actor and model, was born Richard Roundtree in New Rochelle, New York. His father, John, was a garbage collector and caterer; his mother, Kathryn, worked as a housekeeper. Even while attending New Rochelle High School, Roundtree's physical prowess, affable personality, and good looks made him a standout. In high school he was captain of the track team and played end on the nation's third-ranked high school football team; he graduated in 1961. While on a football scholarship at Southern Illinois University, Roundtree became a model for an Ebony Fashion Fair tour. Upon returning to New York he began acting lessons, and then joined the Negro Ensemble Company in 1967 for a series of Off-Broadway roles for two years. That experience paved the way for him to star as boxer Jack Johnson in the stage presentation of The Great White Hope.

Roundtree s struggle to find ...


Ondra Krouse Dismukes

poet, performance artist, and novelist, was born Ramona Lofton at Fort Ord military base near Monterey, California, one of four children. Sapphire and her family lived on and off army bases in California and Texas for the first twelve years of her life. She suffered sexual abuse from her father as early as age three. When Sapphire was thirteen, her father retired from the army and moved to Europe. Following her parents’ separation, Sapphire and her siblings moved with their mother to South Philadelphia, her mother's hometown. Soon after their move her mother abandoned the family, and Sapphire moved back to California with her siblings, to Los Angeles.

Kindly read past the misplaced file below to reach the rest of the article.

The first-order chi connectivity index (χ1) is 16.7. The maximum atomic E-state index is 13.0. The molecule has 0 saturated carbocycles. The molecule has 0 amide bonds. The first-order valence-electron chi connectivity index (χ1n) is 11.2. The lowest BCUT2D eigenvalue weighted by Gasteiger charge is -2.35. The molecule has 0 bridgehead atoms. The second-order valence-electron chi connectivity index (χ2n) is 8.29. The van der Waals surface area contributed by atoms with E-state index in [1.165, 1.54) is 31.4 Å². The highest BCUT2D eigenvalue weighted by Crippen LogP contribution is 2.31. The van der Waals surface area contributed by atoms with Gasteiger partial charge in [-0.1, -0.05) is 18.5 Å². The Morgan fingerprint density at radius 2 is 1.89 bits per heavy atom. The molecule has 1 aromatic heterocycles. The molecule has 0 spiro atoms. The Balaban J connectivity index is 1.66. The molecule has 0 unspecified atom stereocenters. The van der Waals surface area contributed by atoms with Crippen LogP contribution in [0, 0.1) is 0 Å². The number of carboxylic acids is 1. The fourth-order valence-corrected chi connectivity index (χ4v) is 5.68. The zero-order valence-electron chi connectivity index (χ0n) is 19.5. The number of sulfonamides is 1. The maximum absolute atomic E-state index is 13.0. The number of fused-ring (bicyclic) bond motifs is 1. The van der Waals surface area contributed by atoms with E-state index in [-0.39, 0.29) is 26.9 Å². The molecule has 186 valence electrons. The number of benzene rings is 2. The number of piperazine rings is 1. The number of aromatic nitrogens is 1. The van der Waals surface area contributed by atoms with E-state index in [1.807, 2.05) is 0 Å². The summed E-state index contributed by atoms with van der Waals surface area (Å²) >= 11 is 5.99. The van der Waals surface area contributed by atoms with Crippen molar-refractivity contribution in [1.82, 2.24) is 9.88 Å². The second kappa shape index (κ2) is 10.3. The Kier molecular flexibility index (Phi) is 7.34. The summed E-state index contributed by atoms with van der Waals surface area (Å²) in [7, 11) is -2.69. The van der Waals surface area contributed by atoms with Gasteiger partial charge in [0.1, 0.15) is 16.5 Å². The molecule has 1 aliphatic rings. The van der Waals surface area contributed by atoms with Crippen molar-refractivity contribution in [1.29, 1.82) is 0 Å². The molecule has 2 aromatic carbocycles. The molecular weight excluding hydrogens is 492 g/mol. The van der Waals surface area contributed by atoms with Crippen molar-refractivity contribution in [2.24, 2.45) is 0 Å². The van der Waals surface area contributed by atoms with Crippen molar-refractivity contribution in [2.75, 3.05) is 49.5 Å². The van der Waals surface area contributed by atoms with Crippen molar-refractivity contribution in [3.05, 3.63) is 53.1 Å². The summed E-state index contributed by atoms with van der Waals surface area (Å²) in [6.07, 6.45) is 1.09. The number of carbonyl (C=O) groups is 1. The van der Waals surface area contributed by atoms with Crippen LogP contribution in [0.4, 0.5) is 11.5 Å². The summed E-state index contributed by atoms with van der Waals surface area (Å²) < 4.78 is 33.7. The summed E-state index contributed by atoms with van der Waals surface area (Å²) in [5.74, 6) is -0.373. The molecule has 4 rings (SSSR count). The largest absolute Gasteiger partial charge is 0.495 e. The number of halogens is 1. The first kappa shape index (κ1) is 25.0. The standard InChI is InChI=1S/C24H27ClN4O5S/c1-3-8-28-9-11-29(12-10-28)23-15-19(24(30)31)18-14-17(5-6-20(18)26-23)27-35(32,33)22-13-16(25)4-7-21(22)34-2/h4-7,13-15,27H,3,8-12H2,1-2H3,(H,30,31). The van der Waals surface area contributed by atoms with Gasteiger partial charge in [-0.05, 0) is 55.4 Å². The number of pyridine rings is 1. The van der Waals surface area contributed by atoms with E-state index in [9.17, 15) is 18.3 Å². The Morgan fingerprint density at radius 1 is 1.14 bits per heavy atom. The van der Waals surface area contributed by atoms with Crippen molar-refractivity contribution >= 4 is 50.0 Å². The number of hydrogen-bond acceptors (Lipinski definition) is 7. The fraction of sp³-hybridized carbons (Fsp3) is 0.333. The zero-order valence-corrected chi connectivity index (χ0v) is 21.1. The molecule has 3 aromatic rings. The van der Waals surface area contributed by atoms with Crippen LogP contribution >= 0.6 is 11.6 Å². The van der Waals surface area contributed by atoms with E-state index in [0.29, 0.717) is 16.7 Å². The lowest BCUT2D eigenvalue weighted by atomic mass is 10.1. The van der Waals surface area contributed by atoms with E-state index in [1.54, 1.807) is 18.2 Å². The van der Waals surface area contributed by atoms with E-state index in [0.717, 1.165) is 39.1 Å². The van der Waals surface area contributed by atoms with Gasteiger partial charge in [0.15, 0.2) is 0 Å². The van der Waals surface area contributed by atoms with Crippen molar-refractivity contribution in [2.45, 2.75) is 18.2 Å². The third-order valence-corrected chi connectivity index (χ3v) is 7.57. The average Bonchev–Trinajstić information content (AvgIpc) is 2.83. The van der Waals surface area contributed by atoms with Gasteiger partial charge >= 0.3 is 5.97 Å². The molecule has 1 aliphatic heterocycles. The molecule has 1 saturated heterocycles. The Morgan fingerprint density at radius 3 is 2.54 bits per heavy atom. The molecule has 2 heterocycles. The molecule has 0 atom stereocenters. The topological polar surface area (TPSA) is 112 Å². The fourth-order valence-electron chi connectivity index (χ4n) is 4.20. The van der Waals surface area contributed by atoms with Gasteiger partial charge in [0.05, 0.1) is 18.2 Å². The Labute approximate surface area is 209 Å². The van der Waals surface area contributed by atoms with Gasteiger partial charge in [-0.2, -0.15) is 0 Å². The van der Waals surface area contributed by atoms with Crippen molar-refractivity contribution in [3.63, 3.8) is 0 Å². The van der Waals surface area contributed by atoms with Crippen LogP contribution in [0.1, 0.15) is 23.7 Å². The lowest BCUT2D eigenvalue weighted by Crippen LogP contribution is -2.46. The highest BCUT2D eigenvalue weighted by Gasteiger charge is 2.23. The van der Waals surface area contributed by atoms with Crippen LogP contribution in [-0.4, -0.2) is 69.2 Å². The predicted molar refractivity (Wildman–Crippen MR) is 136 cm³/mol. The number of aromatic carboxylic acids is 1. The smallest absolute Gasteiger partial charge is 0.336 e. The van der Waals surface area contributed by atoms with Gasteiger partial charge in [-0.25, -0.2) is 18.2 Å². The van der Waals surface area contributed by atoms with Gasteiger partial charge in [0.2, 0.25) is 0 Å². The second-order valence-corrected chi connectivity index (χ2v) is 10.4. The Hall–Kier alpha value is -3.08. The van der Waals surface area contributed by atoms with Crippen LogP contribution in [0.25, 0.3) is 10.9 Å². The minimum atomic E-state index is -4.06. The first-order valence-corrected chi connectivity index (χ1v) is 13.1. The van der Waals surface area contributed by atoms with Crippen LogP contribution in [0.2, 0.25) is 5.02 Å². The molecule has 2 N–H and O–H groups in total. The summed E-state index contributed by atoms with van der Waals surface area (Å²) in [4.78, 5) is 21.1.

At age twenty-one Sapphire hitchhiked to San Francisco, where she attempted to reconstruct her life after bearing the burden of being guardian to her two siblings. In 1973 she enrolled in San Francisco City College as a premed ...


Marian Aguiar

Born in Cincinnati, Ohio, Mamie Smith began performing in vaudeville shows at the age of ten and came to New York in 1913 with the Smart Set Revue. After she appeared in Perry Bradford's musical Made in Harlem (1920), Bradford helped her get a recording contract at Okeh Records for “That Thing Called Love” (1920) and “You Can't Keep a Good Man Down” (1920). Later that year she recorded “Crazy Blues” with a backup band including Willie (“The Lion”) Smith. “Crazy Blues” sold close to a million copies. Its success energized the “race music” industry, which marketed Blues and Jazz recordings specifically to an African American audience. Smith continued to tour as a singer and actress throughout the 1930s and 1940s, appearing in films such as Paradise in Harlem (1939), and on stage with Billie Holiday.


Foluke Ogunleye

Ghanaian playwright and first female playwright/director south of the Sahara, was also noteworthy for her children’s drama and ground-breaking theatrical experiments. She was born Efua Theodora Morgue in Cape Coast, Gold Coast (now Ghana), and obtained her education from Saint Monica’s Teacher Training College in Ghana; Homerton College in Cambridge, England; and the University of London’s School of Oriental Studies, graduating with specializations in English linguistics, African languages, and drama. Her mother was Harriet Efua Maria Morgue (née Parker), who hailed from the royal families of Gomua Brofo and Anomabu. Her father was Harry Peter Morgue, a well-known teacher of English (Anyidoho, 1996). She married William Sutherland in 1954 and had three children with him William Sutherland 1918 2010 was a lifelong pacifist and liberation advocate He was an active supporter of Kwame Nkrumah and was much involved in the activities of his government He worked with other longtime ...